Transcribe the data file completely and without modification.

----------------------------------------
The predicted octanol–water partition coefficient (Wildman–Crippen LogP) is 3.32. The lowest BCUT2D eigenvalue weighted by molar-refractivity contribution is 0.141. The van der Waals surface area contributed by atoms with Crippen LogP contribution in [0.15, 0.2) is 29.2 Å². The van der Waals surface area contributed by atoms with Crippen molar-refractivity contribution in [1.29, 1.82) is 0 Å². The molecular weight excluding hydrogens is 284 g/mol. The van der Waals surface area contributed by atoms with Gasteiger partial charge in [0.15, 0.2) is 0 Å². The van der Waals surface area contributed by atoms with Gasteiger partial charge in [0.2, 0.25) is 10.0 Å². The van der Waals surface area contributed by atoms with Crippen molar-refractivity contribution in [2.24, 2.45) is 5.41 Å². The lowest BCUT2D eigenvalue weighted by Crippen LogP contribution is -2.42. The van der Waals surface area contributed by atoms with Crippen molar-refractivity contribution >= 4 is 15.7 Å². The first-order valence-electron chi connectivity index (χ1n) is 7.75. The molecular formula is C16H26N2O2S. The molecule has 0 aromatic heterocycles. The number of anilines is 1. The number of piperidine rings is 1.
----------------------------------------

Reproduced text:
The predicted octanol–water partition coefficient (Wildman–Crippen LogP) is 3.32. The lowest BCUT2D eigenvalue weighted by molar-refractivity contribution is 0.141. The van der Waals surface area contributed by atoms with Crippen LogP contribution in [0.15, 0.2) is 29.2 Å². The van der Waals surface area contributed by atoms with Crippen molar-refractivity contribution in [1.29, 1.82) is 0 Å². The molecular weight excluding hydrogens is 284 g/mol. The van der Waals surface area contributed by atoms with Gasteiger partial charge in [0.15, 0.2) is 0 Å². The van der Waals surface area contributed by atoms with Gasteiger partial charge in [0.2, 0.25) is 10.0 Å². The van der Waals surface area contributed by atoms with Crippen molar-refractivity contribution in [2.24, 2.45) is 5.41 Å². The lowest BCUT2D eigenvalue weighted by Crippen LogP contribution is -2.42. The van der Waals surface area contributed by atoms with Crippen molar-refractivity contribution >= 4 is 15.7 Å². The first-order valence-electron chi connectivity index (χ1n) is 7.75. The molecular formula is C16H26N2O2S. The molecule has 0 aromatic heterocycles. The number of anilines is 1. The number of piperidine rings is 1.